Let me briefly outline four scenarios that are likely to characterize a post-ISIS Middle East and define it as Living on the Edge. These four scenarios are headlined under the following:
The Fractured State
Moreover, they all affect political, socio-economic and strategic assessments of the region and the region’s impact and relationships with other actors across the globe.
Let me be clear from the start. These are turbulent times for the region. By living on the edge we are talking about the dangers of everyday life for people in the Middle East and North Africa and their increasing exposure to them.
Scenario 1: The fracturing of the state
The Middle East and North Africa has always had its problems. Since the Arab Spring and the rise of ISIS though, it is as if the region has become more unstable. The reality that states cannot protect and serve their citizens is blatantly apparent.
By a fractured state, I mean to highlight those countries where authoritarianism leaves the majority of citizens living on the edge in their own societies.
In such states, there is rampant corruption and abuse of power and little by way of accountability of law or rule.
The impact of ISIS on the Middle East and North Africa from the Atlantic seaboard state of Morocco to the borders of Iran with Afghanistan in the East has brought our attention to how the fracturing so many states in the region give rise to ungoverned spaces and conflicts that groups like ISIS exploit.
It is the persistence of authoritarian features that rupture states such as Libya, Lebanon, Algeria, Egypt, Syria, Iraq, Yemen and even the apparently resilient monarchical regimes of Gulf states like Saudi Arabia, Jordan and Morocco that explains so much.
It is this that explains continuing conflict and political violence including terrorism.
We are misled when we are told that it is forms of religious fundamentalism, sectarianism, ethnic difference, or foreign intervention that cause conflicts or account for the likes of the ISIS phenomenon. These are the symptom, not the cause of such malaise.
In fractured states not only do the remnants of ISIS persist, but other non-state actors thrive and outside powers intervene at will and whim.
Yes, ISIS and other actors are bestowing a legacy of region-wide de-stabilization, but they are the effect not the cause of the fractured state and resilient authoritarianism in the region.
I ask how many states in the region may be immune to such fracturing in the future?
Scenario 2: Generation Displaced
Within this de-stabilized and turbulent region are millions and millions constituting the largest enforced displacement of people since World War II. 13 million IDPs (internally displaced persons) from Syria, Iraq, Yemen and Libya.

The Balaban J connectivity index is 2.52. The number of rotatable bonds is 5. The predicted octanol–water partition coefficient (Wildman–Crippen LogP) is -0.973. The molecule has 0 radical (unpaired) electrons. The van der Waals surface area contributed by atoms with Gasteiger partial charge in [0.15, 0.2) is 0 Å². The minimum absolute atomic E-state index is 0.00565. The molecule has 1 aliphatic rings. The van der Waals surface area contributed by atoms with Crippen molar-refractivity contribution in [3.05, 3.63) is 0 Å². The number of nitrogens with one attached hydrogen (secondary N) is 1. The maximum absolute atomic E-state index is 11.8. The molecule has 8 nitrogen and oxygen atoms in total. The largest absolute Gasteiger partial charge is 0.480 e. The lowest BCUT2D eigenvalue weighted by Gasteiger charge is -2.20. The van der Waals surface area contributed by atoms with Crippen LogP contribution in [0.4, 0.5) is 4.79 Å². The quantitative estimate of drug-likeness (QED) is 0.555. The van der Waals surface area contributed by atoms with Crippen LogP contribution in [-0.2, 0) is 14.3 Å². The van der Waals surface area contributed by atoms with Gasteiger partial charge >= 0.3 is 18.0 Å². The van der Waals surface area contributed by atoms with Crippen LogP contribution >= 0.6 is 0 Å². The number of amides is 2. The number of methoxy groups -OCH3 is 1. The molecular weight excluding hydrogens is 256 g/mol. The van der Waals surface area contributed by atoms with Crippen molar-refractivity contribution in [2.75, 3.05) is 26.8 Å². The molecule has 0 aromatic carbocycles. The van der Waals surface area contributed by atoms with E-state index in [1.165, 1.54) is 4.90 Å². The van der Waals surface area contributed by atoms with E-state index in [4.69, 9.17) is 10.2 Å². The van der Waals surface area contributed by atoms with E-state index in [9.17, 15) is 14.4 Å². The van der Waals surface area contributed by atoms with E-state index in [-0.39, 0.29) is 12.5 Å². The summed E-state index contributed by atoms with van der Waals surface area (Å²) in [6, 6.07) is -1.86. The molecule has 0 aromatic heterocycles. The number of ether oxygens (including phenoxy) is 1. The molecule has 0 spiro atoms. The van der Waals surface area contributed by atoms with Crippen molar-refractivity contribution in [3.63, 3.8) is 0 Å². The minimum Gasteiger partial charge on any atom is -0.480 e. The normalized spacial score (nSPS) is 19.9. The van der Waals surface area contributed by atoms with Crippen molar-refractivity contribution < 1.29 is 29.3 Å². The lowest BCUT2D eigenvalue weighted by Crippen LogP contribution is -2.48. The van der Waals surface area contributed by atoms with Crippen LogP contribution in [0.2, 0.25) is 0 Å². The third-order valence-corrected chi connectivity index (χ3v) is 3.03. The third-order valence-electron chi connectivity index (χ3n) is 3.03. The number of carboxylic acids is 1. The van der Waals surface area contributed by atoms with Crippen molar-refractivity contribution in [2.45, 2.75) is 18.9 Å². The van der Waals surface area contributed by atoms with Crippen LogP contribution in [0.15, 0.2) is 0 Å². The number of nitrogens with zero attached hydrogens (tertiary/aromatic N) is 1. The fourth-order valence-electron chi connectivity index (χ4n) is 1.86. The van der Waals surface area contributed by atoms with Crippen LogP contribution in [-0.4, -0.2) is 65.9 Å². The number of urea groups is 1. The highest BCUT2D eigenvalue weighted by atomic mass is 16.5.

War, humanitarian crisis and economic collapse now blight not only individual states but almost the whole region.
This has created an entire generation of displaced populations. Populations in waiting, that are likely to remain as such for at least the next decade, but probably much longer. This is what I mean by Generation Displaced. This is a realistic scenario.
The enforced displacement and ethnic cleansing of population groups is nothing new to the Middle East. We need only remark of episodes as they relate to the Palestinians, or Iraqi refugees. These, however, are unprecedented times. Not only in terms of the numbers of people involved but the simultaneous disruption this has led to across the Levant, and Turkey, across North Africa, especially Libya and the Gulf where the disaster of Yemen can no longer be ignored.
Not only does the region as a whole have to contend with the consequences of such forced migration and ethnic cleansing but so too do its regional neighbours, whether we are talking about the Horn of Africa states, the Sahel region, Afghanistan or Europe.
Around this displaced generation lie missed opportunities, vulnerabilities and a pervasive and hostile approach that condemns them as part of a growing security threat. This brings me to my third scenario about contagion the effect and the regional balance of power.
Scenario 3: Contagion Effect – the Regional Balance of Power
A contagion effect is a situation where a particular shock spreads out and affects others by way of shifting alliances or changes to the regional balance of power.
The conflicts in Iraq, Syria, Yemen, Libya and so on that have been so brutally exploited by groups like ISIS, Al-Qeada and other non-state armed factions have also drawn in state actors from the region. These state actors, including Saudi Arabia, Iran, Turkey, and even smaller states like the UAE have actively interfered in countries like Syria, Yemen, Iraq, Libya, and Lebanon. Proxy wars play out in all of these places.
In these wars the international media and policy-makers tend to focus on state actors like Iran, Saudi Arabia or Turkey as battling it out in a zero sum winner takes all game.